The Sunday Times, 5 August 2012
Hugh Canning
Strauss: Ariadne auf Naxos, Salzburger Festspiele, 29. Juli 2012
A new broom is sweeping through the elegant corridors and grand auditoriums of the Salzburg Festival, still classical music’s most glitzy, high-carat event. Under the aegis of the Viennese Alexander Pereira, who made the Opernhaus in Zurich the most prolific of its kind in Europe for 20 years, the stars are back with a ven­geance: Anna Netrebko sings Mimi in La bohème, Jonas Kaufmann makes his debut as Bacchus in Richard Strauss’s Ariadne auf Naxos, and Placido Domingo is trotting out almost the last tenor role — a low one — in his repertory, Bajazet in Tamerlano.

There is more than a whiff of Pereira’s Zurich to his opening productions, The Magic Flute and Ariadne auf Naxos, both of which strongly feature artists closely identified with his era in Switzerland. Nikolaus Harnoncourt and Jens-Daniel Herzog are, respectively, conductor and director of the Mozart, while Sven-Eric Bechtolf — the new director of Salzburg’s theatre programme — is the ­creative mind behind the fes­tival’s ­veritable one-off version of Strauss and Hofmannsthal’s ­theatrical caprice.
Salzburg claimed to be giving a rare outing to the original 1912 version of Ariadne auf Naxos, a laudable aim given that its creators were among the festival’s founding fathers. In the event, it proved nothing of the sort. True, the original, longer version of the opera was played, but instead of Hofmannsthal’s adaptation of Molière’s Le Bourgeois gentilhomme, Bechtolf has devised a fascinating entertainment that incorporates drama, most of Strauss’s delect­able score, and dance. It centres on Hofmannsthal’s discreet liaison with a grieving young widow, Ottonie von Degenfeld-Schonburg — apparently his inspiration for the ­abandoned Ariadne. It incorporates elements of Molière’s play and text from the later prologue, with which he and Strauss salvaged their hybrid flop to produce the masterpiece we know today. In the abstract, it might sound ­rarefied, but in the theatre, it proved entrancing.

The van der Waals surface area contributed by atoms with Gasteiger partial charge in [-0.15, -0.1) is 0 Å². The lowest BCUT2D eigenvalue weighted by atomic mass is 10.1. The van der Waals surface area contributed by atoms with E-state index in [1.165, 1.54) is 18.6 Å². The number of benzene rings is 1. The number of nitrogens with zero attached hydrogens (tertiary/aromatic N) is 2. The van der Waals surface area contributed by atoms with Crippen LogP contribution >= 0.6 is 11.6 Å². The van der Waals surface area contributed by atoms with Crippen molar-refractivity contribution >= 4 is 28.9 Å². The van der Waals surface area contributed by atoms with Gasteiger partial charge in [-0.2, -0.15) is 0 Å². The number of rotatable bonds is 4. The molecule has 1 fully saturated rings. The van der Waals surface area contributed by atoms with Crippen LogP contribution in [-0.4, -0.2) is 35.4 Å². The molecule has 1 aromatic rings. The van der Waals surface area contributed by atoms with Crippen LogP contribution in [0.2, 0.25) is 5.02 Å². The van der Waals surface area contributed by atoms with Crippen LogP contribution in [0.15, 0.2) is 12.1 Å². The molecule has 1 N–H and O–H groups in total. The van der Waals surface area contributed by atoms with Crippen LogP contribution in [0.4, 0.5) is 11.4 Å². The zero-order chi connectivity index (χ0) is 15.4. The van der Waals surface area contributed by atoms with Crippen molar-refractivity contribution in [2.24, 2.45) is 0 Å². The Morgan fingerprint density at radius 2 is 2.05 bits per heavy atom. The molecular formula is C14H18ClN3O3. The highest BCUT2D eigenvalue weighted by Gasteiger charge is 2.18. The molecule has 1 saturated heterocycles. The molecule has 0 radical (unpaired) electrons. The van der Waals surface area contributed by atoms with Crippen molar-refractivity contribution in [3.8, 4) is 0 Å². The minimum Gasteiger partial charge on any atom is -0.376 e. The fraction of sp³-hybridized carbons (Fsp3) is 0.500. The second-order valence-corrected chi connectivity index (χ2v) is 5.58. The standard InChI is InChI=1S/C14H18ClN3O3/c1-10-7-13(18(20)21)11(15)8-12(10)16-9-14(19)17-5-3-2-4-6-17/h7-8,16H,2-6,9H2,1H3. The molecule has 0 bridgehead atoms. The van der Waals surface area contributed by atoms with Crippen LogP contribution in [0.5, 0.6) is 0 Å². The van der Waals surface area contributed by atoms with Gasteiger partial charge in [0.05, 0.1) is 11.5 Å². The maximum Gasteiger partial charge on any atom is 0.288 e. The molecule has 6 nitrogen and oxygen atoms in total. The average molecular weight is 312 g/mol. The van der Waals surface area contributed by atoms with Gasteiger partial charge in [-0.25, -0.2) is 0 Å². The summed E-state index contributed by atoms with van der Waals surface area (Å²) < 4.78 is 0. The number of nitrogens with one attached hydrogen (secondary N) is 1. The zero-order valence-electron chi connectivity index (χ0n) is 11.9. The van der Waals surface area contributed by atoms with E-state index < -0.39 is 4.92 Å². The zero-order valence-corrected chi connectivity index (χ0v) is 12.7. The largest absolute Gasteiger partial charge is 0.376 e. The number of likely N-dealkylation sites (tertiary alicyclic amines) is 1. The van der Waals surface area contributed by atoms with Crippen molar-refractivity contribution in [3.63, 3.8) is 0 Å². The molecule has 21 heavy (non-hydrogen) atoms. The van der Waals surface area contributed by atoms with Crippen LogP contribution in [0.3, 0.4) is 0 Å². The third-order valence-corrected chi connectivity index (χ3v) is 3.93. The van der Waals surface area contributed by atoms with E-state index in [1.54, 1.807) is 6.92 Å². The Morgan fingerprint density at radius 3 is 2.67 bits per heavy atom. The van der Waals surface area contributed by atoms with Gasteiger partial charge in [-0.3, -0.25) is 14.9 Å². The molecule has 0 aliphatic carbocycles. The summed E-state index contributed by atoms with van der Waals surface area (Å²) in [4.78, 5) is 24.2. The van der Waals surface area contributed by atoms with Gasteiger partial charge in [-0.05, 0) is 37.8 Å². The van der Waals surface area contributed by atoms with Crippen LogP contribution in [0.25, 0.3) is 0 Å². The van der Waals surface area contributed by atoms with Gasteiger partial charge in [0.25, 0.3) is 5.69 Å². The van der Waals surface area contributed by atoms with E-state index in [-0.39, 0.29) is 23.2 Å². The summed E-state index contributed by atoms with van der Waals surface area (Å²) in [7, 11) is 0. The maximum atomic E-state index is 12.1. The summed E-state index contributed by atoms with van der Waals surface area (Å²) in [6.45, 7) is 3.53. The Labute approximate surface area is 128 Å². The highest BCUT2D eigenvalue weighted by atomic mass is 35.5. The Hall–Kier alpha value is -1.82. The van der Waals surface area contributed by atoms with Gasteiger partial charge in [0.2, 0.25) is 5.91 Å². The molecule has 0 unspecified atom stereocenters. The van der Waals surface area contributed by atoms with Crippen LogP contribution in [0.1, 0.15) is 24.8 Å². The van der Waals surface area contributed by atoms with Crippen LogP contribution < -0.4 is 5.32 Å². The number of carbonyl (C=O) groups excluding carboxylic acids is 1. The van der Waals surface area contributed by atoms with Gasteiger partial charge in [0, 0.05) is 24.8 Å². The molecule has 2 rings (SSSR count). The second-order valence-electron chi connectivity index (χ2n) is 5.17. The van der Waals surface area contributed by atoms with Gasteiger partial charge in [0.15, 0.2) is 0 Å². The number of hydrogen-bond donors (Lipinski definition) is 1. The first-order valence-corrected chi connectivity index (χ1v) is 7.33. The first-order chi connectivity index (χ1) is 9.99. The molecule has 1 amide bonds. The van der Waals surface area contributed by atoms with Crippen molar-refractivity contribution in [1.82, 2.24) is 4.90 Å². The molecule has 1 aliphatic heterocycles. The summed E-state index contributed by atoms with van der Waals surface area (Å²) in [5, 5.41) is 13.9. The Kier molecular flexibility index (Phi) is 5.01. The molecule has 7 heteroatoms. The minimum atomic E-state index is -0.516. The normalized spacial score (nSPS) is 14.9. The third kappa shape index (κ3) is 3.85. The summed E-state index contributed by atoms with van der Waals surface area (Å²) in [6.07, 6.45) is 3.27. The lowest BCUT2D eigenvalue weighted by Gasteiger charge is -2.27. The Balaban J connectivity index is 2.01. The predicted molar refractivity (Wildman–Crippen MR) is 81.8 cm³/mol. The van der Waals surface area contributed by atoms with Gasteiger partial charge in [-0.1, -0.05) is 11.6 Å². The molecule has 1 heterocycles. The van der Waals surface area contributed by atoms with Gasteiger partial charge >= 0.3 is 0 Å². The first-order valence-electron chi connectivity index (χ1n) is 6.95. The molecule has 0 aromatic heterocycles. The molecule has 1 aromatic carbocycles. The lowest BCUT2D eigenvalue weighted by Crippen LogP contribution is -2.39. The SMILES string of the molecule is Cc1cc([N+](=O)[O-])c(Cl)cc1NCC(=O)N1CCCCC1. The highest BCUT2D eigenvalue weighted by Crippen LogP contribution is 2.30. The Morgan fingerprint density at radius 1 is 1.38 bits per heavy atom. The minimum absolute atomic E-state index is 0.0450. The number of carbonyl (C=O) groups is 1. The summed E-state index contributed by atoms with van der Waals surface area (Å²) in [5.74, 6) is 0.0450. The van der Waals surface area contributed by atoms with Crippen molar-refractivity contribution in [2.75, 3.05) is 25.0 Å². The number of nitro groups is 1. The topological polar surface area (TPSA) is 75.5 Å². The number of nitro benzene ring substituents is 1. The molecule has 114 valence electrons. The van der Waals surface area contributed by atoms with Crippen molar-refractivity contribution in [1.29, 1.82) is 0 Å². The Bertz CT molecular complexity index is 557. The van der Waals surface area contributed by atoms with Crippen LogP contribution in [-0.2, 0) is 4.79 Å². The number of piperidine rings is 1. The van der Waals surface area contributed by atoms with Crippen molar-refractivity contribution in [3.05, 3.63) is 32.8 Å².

Daniel Harding is no Karl Böhm — virtual “proprietor” of this opera here from 1954 to 1980 — but with the Vienna Philharmonic in the pit, he didn’t really need to be. As in The Magic Flute, the principal singers were good, but only one, Kaufmann, looked dashing in his gold leopard-skin and panther-print suit. After a throaty start, he sang gloriously.

Even so, this original Ariadne is just the kind of event that festivals are for, and Salzburg’s founders, Max Reinhardt, Strauss and ­Hofmannsthal, would surely have approved.


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